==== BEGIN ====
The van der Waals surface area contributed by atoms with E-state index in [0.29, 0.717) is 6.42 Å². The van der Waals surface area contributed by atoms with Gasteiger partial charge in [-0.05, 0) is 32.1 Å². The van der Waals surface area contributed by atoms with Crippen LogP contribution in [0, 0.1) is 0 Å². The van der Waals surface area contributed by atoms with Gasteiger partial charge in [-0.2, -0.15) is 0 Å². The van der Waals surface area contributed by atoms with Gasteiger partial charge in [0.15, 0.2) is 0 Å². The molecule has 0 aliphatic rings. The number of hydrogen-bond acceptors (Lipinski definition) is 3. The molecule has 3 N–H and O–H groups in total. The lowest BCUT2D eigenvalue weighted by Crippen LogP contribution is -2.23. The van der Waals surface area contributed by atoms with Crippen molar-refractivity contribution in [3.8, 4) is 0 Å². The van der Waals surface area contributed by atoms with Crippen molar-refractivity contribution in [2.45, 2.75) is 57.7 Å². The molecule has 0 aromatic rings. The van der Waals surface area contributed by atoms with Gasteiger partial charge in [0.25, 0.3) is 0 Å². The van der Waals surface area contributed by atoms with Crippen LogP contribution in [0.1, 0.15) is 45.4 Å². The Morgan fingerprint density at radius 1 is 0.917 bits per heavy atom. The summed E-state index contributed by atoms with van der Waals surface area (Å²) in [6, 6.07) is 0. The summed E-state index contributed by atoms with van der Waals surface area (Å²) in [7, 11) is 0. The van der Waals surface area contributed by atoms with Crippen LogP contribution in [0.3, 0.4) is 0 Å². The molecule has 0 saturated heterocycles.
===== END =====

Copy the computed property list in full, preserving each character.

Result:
The van der Waals surface area contributed by atoms with E-state index in [0.29, 0.717) is 6.42 Å². The van der Waals surface area contributed by atoms with Gasteiger partial charge in [-0.05, 0) is 32.1 Å². The van der Waals surface area contributed by atoms with Crippen LogP contribution in [0, 0.1) is 0 Å². The van der Waals surface area contributed by atoms with Gasteiger partial charge in [-0.2, -0.15) is 0 Å². The van der Waals surface area contributed by atoms with Gasteiger partial charge in [0.15, 0.2) is 0 Å². The molecule has 0 aliphatic rings. The number of hydrogen-bond acceptors (Lipinski definition) is 3. The molecule has 3 N–H and O–H groups in total. The lowest BCUT2D eigenvalue weighted by Crippen LogP contribution is -2.23. The van der Waals surface area contributed by atoms with Crippen molar-refractivity contribution in [3.8, 4) is 0 Å². The van der Waals surface area contributed by atoms with Crippen molar-refractivity contribution in [2.45, 2.75) is 57.7 Å². The molecule has 0 aromatic rings. The van der Waals surface area contributed by atoms with Gasteiger partial charge in [0.25, 0.3) is 0 Å². The van der Waals surface area contributed by atoms with Crippen LogP contribution in [0.1, 0.15) is 45.4 Å². The Morgan fingerprint density at radius 1 is 0.917 bits per heavy atom. The summed E-state index contributed by atoms with van der Waals surface area (Å²) in [6, 6.07) is 0. The summed E-state index contributed by atoms with van der Waals surface area (Å²) in [7, 11) is 0. The van der Waals surface area contributed by atoms with Crippen LogP contribution in [0.3, 0.4) is 0 Å². The molecule has 0 saturated heterocycles.